The directory called LOGDIR should exists on all the hosts in the experimental network before starting and experiment. This is always the same directory and old log files will be overwritten when a new experiment is started. Sometimes runtest expects local versions of the binaries such as fifoqd and redd and their stats tools.
Be sure the root has write access to resultdir and that this directory exists before runtest is executed, this is needed because runtest collects all the log files in the resultdir when the experiment completes.
While debugging your config files it can be useful to reduce the length
of the experiment to 5minutes....just
be sure to make the change in all the lines that requires a time-out period.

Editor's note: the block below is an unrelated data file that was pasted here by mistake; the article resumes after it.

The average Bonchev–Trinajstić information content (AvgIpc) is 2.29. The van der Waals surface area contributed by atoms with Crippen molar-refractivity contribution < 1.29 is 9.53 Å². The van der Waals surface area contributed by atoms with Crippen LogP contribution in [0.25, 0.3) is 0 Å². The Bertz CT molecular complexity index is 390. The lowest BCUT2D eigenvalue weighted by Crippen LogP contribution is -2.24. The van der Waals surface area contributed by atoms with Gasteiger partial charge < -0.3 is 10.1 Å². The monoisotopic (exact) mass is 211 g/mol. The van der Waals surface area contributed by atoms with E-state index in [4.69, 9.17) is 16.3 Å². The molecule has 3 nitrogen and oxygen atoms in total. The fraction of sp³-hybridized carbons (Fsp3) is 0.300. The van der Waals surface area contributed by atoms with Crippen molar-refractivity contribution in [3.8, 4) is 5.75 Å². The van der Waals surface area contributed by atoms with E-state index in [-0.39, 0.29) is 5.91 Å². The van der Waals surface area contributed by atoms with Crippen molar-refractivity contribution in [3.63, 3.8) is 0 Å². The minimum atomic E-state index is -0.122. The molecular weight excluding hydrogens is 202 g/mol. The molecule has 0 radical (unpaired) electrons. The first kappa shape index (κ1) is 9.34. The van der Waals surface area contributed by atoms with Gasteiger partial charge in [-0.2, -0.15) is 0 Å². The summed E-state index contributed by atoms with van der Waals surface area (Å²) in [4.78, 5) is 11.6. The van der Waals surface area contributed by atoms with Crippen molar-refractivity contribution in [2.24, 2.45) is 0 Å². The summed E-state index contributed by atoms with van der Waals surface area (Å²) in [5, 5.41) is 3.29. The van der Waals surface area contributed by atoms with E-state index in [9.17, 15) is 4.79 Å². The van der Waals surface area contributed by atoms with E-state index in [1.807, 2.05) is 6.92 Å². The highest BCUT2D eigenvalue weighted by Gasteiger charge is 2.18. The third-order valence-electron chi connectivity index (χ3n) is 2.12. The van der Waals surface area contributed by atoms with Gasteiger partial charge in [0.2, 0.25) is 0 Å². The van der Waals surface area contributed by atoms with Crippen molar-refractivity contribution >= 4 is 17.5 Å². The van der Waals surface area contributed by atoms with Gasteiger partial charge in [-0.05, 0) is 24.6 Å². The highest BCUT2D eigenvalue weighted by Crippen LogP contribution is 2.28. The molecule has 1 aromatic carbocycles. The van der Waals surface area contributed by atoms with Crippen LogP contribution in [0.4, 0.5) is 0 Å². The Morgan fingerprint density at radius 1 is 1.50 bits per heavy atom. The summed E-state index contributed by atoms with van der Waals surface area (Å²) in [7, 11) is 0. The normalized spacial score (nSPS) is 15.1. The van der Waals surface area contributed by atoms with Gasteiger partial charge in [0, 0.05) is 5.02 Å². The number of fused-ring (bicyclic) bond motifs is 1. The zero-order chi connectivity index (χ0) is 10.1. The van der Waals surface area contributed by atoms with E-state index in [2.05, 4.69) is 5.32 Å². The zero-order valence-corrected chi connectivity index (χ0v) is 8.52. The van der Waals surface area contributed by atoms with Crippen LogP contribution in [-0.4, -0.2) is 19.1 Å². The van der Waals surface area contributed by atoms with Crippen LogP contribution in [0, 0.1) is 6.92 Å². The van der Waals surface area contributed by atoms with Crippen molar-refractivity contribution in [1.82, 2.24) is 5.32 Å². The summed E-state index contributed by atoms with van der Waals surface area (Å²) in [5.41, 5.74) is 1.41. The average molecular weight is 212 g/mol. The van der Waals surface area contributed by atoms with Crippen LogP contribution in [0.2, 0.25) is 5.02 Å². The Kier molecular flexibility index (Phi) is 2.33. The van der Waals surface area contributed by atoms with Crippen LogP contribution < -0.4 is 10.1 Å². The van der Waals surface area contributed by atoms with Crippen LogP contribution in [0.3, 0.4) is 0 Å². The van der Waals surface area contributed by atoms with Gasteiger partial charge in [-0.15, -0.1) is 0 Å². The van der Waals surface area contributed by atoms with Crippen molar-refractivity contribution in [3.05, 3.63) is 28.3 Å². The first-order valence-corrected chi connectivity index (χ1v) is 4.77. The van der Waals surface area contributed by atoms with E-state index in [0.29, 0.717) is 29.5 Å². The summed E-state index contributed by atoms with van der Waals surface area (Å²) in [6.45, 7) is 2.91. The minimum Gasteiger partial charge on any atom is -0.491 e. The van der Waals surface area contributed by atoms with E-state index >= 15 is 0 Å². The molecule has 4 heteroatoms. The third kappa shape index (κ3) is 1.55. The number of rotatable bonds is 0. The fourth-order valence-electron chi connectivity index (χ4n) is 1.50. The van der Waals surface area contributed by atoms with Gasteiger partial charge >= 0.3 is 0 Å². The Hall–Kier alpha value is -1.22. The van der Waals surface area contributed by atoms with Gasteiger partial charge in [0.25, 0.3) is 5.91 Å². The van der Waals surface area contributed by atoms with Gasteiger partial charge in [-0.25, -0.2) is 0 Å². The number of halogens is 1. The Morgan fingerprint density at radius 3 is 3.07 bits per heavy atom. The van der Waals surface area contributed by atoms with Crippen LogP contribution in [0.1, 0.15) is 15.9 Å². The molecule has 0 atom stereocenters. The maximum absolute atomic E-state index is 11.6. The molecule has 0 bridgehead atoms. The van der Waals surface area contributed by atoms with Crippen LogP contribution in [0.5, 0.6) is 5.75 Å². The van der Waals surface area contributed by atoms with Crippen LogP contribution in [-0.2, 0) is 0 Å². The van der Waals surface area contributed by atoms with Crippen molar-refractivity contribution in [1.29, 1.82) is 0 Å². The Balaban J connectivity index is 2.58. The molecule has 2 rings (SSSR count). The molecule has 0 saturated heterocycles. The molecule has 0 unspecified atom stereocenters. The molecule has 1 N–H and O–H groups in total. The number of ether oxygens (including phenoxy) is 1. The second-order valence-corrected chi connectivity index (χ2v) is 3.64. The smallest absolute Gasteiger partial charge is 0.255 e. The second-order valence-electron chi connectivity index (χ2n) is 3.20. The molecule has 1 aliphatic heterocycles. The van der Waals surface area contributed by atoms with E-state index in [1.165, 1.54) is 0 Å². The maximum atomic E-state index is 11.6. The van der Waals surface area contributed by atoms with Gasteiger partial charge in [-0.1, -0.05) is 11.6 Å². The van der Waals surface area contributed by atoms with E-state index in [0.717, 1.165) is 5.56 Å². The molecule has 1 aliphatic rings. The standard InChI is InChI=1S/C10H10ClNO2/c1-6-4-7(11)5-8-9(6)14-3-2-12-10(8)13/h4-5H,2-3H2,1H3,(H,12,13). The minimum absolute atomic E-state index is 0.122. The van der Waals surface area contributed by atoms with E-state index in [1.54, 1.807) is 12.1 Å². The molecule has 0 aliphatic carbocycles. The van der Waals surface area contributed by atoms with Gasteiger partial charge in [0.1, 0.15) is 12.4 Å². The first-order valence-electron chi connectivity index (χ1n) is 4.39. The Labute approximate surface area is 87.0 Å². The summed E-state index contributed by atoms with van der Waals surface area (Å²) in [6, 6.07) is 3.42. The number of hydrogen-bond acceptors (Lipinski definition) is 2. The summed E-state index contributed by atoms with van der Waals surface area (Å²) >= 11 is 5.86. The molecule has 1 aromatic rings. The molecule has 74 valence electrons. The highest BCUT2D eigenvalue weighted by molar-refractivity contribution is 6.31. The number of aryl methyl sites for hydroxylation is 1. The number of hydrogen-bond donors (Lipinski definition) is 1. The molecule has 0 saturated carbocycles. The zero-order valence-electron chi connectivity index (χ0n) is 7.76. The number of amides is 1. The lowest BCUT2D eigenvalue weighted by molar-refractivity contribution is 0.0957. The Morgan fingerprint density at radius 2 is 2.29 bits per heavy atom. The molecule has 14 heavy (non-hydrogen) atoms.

We use a script called runrunrun which does the above mentioned for each file in a directory. This allows one to add extra experiments while an experiment is running. You can also control the job execution by touching a file called "stop" or "wait" in the directory with the experiment configurations. To continue simply remove the "stop" or "wait" file.
see: bin/runrunrun -?
When an experiment has completed you should have the following files in the resultdir:
# output from the catalyst scripts
client_<client host>.log # primary client log file
clients.log.gz # standard error from all the clients
dl_<client host>.log # secondary client log file (binary format - read by calling thttp -rf <logfile>)
fifo20.15.3353 # experiment configuration file
ifmon.log.gz # log from the bandwidth utilization tool called ifmon
ifmonerr.log.gz # std err from the ifmon tool
net.config # your network configuration which is used by setupnet
netstat.log.gz # output from netstat
<server host>.log # logfiles from servers
router.log.gz # std err from the routermonitor
routermon.log.gz # the router monitor logfile
servers.log.gz # stderr from the servers